American Indian Wedding Dress And Ancient Traditions
Embrace your heritage with an American Indian wedding dress and ceremony. There is great diversity in the cultures and traditions of American Indians.
In actuality there are many different tribes that have their own marriage traditions when it comes to the ceremony, attire, and festivities.
This page was written through researching those customs and is intended as a celebration of the same.
While not every detail may be articulated correctly it is designed to be insightful so that those who are not familiar with the native American wedding dress traditions can develop an appreciation for them.
The Algonquin traditions typically encompass the Cree, Chippewa or Ojibwa, the Montagnais, the Naskapi, the Ottowa and others. These people honored a matriarch society which means that when a young man decided to marry he followed his bride’s family. However, before making that decision he needed to meet the marriage requirements with his chosen bride.
The bride and the groom must choose sponsors and fulfill any requirements that the officiant outlines. In total the bride and groom will need four sponsors who will advice the couple on both spiritual and marital matters throughout their lifetime.
Traditionally an Algonquin marriage ceremony will take place outside under an arbor. The people believe that the bride and groom are making their commitment to God, and so there is no divorce and no option of breaking that commitment that the bride and groom made.
During the ceremony the Pipe Carrier, who is the officiant, ensures that the couple is very serious about their commitment. During the marriage ceremony the bride and groom are dressed in regalia, which is the traditional American Indian wedding dress used by the tribe.
Typically these garments are crafted by hand. Prior to dressing the bride will go to a nearby lake, river, or ocean to wash herself for the ceremony so that the spirit of the Earth will bless her.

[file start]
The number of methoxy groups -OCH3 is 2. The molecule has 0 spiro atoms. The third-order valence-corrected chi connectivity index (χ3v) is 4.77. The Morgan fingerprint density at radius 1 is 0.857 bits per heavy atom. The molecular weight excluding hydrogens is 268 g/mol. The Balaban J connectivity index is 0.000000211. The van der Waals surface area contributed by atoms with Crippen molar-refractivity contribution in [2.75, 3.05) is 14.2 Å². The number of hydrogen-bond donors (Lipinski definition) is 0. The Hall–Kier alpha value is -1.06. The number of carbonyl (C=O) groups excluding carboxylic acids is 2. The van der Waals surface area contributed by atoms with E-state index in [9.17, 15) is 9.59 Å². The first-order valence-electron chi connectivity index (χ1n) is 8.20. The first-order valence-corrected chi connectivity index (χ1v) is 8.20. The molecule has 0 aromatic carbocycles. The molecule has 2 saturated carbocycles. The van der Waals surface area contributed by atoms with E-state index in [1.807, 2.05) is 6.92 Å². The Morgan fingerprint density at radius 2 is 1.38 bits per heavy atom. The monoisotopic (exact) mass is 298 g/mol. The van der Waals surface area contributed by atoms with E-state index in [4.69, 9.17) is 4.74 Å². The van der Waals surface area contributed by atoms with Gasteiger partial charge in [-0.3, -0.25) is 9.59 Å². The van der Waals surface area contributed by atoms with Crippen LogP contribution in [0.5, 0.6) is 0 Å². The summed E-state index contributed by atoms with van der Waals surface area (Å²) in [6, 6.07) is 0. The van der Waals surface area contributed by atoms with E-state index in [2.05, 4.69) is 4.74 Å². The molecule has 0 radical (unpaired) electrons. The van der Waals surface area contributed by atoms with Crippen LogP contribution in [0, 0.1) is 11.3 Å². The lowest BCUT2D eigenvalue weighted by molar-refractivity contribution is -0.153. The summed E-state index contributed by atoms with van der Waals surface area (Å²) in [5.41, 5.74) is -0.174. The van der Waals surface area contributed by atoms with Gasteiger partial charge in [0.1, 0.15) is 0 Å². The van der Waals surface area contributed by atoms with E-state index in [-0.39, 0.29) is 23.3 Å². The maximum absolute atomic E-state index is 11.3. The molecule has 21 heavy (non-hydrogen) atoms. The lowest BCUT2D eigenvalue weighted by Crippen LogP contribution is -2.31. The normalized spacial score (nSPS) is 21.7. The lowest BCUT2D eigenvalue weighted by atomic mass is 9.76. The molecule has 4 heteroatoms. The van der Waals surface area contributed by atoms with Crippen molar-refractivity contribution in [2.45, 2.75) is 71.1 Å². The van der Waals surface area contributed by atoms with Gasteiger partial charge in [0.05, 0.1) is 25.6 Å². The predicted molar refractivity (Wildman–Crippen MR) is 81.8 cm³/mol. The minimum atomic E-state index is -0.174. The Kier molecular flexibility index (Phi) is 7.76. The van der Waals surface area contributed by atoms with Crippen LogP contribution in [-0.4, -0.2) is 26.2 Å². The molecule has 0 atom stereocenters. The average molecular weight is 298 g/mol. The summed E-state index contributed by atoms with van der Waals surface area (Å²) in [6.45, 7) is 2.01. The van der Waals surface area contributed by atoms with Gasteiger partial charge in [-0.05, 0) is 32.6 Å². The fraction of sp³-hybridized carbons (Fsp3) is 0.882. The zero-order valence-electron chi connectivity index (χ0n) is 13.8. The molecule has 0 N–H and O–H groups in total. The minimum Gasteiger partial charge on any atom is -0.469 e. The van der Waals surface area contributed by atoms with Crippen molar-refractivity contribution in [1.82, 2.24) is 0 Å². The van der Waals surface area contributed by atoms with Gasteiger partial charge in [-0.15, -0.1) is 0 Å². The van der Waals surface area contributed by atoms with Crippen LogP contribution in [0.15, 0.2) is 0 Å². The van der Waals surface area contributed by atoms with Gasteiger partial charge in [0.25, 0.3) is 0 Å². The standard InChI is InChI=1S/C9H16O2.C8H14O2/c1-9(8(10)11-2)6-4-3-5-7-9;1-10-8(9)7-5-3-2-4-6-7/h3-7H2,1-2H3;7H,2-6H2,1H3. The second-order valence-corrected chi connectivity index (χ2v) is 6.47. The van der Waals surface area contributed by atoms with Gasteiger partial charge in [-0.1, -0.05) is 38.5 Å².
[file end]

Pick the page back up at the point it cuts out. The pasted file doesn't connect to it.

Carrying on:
For Delaware Native Americans it is not uncommon to have a bride’s marriage arranged by her parents.
The union was created in a much simpler way. Basically, it was very common for a man and woman to simply live together as a couple with a simple ceremony to mark the union.
Basically, to create the union the groom would exchange blankets, a belt of wampum, or jewelry with the bride’s parents. If the parents accept the gifts, the union was made official.
For this ceremony the appropriate American Indian wedding dress would be a deerskin skirt that fell to her knee. Additionally, she would wear wampum beads around her head.
In some cases a bride may choose to wear shell necklaces or beaded necklaces, but beyond that the bride was bare which was customary dress.
During the winter months if the bride desired she could also wear deerskin leggings and moccasins. Finally, a bride would have her face painted with various colored clay to be fully prepared for her wedding day.
Traditionally a Hopi girl would go through the rites of adolescents sometime between her 16th and 20th year. After that she was seen fit to accept suitors.
If that girl had a young man that she had decided on as a future husband she would invite him to a picnic. Basically, if a young man accepts this invitation he is agreeing to become engaged so the young men were selective as to which invitations they accepted.
Additionally, if the Hopi men wanted to propose they would prepare a bundle of moccasins and clothing for a woman and leave it at her door. If the girl accepts, the engagement is accepted.
However, the engagement also needed to be sanctioned by the community so the couple goes to the girls’ parents. If they approve the union the young man is told to inform his parents. At that point the girl makes bread to present to the boys mother and if she accepts the marriage will proceed.
A Hopi American wedding dress is made of manta beads and a traditional wedding blanket. She then goes barefoot to the boy's house with him at her side. Again she presents cornmeal to his mother and prepares to stay at their house for three days. For those three days she works with her mother-in-law to grind cornmeal.
On the day of the wedding the bride and groom both have their hair washed in one basin. Their hair is then braided together to signify their life together and they walk off to pray together.
The brides American Indian wedding dress is woven by the groom and any other men of the village who want to help with the garment. Once the garment is complete the bride will put it on.
Her American Indian wedding dress will be made up of two all-white wedding robes, one robe that is white with red stripes at both the top and bottom of it, a large belt, a string to tie back the brides hairs, white buckskin leggings, and coordinating moccasins.
(Images on this page are just an example of Native American apparel showing the amazing fringe and bead work that is possible. The different tribes have different wedding traditions and the individual wedding attire well reflect these traditions)
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